Chandler Bond Market Review

Market Summary April 2012

Treasury rates moved higher in March, driven by ongoing improvement in domestic economic data and reduced market expectation of further asset purchases from the Federal Reserve. In addition, rising oil prices, coupled with improving domestic economic data, has raised investor concerns about accelerating inflation, driving bond yields higher. However, Operation Twist (which expires at the end of June) continues to put downward pressure on longer-term interest rates.

We believe domestic economic data remains indicative of a slow growth environment. The labor market continues to improve and the manufacturing sector remains healthy. In March, the unemployment rate fell to 8.2% from 8.3% in February, and non-farm payrolls grew by an average of approximately 212,000 per month throughout the first quarter. Consumer confidence also continues to show strength, despite the near 20% rise in gas prices since the beginning of the year. Though political and economic turmoil in Europe continues to create volatility in global financial markets, European leaders have made progress in addressing the regions debt crisis.

In March, the Federal Reserve announced it would retain the policy rate range of 0.0-0.25%. The Fed provided a generally upbeat assessment of the economy, and held off on announcing any new forms of quantitative easing, despite market speculation to the contrary. There was no change to the Fed’s assurance the fed funds rate will remain exceptionally low through late 2014. Recent increases in gas prices were acknowledged, but the Fed expects the impact on overall inflation will be temporary. The Fed noted that while strains on global financial markets have eased, they continue to pose a significant downside risk to the economic outlook. The next FOMC meeting is scheduled for April 24th and 25th.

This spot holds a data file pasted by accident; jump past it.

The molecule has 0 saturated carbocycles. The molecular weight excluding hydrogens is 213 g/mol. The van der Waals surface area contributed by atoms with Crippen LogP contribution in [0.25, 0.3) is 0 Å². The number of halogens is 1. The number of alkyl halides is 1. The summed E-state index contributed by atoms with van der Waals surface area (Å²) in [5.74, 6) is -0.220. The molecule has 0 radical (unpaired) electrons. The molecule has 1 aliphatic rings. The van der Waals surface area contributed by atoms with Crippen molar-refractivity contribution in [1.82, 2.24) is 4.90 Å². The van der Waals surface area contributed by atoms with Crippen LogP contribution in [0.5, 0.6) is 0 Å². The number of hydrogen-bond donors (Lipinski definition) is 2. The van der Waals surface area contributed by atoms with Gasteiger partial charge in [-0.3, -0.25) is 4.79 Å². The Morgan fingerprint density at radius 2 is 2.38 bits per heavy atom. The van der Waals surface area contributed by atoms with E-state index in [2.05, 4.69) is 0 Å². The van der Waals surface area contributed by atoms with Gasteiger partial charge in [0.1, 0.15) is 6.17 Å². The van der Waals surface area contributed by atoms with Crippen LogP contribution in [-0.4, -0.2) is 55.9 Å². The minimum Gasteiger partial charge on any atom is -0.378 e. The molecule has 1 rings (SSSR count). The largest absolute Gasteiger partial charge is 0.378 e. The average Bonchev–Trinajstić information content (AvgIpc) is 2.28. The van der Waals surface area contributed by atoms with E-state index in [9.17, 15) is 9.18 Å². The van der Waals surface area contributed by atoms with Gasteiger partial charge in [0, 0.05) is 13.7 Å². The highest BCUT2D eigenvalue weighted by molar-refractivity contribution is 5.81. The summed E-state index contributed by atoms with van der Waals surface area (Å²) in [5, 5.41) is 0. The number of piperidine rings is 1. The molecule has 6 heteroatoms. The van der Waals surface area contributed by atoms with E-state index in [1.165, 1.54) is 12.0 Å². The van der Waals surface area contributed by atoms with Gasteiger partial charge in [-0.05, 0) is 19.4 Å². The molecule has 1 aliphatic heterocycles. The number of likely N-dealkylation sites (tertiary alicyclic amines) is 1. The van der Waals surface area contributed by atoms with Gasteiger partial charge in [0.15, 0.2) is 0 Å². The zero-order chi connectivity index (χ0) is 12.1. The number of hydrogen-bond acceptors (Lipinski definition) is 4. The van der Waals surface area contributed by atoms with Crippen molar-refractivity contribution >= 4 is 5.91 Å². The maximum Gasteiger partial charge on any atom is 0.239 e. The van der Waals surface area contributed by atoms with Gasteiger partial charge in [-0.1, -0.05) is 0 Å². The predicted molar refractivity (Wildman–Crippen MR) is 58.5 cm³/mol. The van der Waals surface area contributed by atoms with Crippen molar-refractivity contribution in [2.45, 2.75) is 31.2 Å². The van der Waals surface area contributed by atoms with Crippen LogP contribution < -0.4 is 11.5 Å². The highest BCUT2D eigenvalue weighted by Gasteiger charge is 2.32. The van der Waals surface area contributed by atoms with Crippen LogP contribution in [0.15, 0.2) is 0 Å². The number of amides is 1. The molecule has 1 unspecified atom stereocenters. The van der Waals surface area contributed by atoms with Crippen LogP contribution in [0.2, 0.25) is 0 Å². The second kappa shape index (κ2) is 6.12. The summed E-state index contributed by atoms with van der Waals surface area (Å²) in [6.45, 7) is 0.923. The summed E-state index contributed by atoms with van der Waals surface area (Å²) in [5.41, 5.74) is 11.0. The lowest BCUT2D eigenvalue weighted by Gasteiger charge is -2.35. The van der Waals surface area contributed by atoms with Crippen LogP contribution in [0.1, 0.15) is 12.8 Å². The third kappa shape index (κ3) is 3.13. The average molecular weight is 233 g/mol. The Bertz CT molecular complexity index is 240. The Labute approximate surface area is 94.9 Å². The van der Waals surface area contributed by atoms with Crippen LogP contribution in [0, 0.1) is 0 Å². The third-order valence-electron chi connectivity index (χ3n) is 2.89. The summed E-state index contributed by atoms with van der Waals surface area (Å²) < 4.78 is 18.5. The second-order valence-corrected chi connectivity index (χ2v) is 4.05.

Treasury Yields April 2012


This report is provided for general information purposes only and should not be construed as specific legal, tax, or financial planning advice. All opinions and views constitute judgments or relevant information as of the date of writing and such information may become outdated or superseded at any time without notice. This report is not intended to constitute an offer, solicitation, recommendation or advice regarding any securities or investment strategy. This information should not be regarded by recipients as a substitute for the exercise of their own judgment. Fixed income investments are subject to interest, credit, and market risk. Interest rate risk: the value of fixed income investments will decline as interest rates rise. Credit risk: the possibility that the borrower may not be able to repay interest and principal. Low rated bonds generally have to pay higher interest rates to attract investors willing to take on greater risk. Market risk: the bond market in general could decline due to economic conditions,especially during periods of rising interest rates.

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